What happens if your website isn’t ADA compliant?
Well the first layer to this question is, does the Americans with Disabilities Act even apply
And when the ADA was signed into a law it didn’t contemplate modern digital technology. And there has been- there have been no regulations and no amendments to the law and no subsequent laws that mandate digital accessibility.
So we’re left with interpretations and some of these interpretations are that the ADA does apply.
But there’s- and sometimes it’s- it’s been held that the ADA does not apply and how it applies and when it applies varies depending on what court you’re in.
But let’s go ahead and assume that the ADA
does apply to websites.
The first very remote possibility is the DOJ could take an enforcement action against the owner / operator of the website and this has happened in a handful of instances where the DOJ has taken a private enforcement action against a private entity.
But relatively this is extremely rare, very unlikely to happen unless you’re a large entity.
And you can- for most entities you can rule this out as a possibility – it’s just highly unlikely.
What is much more likely is that a plaintiffs’ law firm initiates litigation – they either send you a demand letter or a complaint is filed in state or federal court.
This is less likely now than it has been previously because in New York and California there have been adverse rulings to plaintiffs.
And so we will see website accessibility litigation decrease in 2023.
But this is the most- and a plaintiff initiating litigation against you is the most likely adverse event that would be that would happen if your website was found to not be meaningfully accessible.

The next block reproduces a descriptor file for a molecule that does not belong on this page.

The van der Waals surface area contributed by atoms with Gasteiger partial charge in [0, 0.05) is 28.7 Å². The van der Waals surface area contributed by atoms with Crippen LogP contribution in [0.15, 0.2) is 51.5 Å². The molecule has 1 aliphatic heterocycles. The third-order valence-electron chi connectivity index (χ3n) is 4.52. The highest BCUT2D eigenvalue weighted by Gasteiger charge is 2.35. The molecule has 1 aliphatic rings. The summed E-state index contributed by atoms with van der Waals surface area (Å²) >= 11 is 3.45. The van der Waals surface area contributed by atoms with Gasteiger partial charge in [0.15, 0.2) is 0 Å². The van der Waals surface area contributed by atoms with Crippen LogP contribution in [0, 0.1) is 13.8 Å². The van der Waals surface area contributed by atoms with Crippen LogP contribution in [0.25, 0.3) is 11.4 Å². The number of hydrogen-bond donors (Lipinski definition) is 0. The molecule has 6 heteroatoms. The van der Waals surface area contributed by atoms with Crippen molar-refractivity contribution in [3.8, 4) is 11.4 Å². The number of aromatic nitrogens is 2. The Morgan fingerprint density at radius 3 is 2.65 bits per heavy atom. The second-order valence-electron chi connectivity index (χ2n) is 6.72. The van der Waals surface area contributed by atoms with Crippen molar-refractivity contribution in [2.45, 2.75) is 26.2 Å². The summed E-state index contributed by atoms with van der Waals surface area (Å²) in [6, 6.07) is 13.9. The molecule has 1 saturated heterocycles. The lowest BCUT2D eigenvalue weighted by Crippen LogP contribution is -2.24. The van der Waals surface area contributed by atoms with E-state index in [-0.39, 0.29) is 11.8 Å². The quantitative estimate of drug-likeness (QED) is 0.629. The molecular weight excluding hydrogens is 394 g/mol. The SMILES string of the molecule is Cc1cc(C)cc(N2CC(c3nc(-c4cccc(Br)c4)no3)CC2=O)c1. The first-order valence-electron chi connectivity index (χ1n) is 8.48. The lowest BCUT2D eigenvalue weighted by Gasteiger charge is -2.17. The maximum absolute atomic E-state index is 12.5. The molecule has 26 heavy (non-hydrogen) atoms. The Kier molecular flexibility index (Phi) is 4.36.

What is of note is that it is extremely likely that regulation and or law will be forthcoming. And I would say by 2024 it’s- it’s likely that we will see some type of litigation under Title III of the Americans with Disabilities Act for modern digital technology.
And what is of note is that a law is a creation of Congress or state legislature.
So we might have a federal law from Congress, we might have a state law from the state legislature.
A regulation- regulation is rules from enforcement agencies that govern on how laws are to be
So there’s the same practical effect; they’re both mandatory you need to comply with both of them.
But regulations can usually come about quicker because the legislative process that Congress has to employ is not involved with the issuance of regulation.
Now there is a process to regulation but it’s just not nearly as involved and it can- and regulation it from a federal agency is granted from law.
So the Department of Justice regulates and enforces Title II and Title III of the ADA and that power has come from Congress.
So what I think will happen is that we will have regulation and with this regulation it will set out exactly what can happen if your website is not ADA compliant.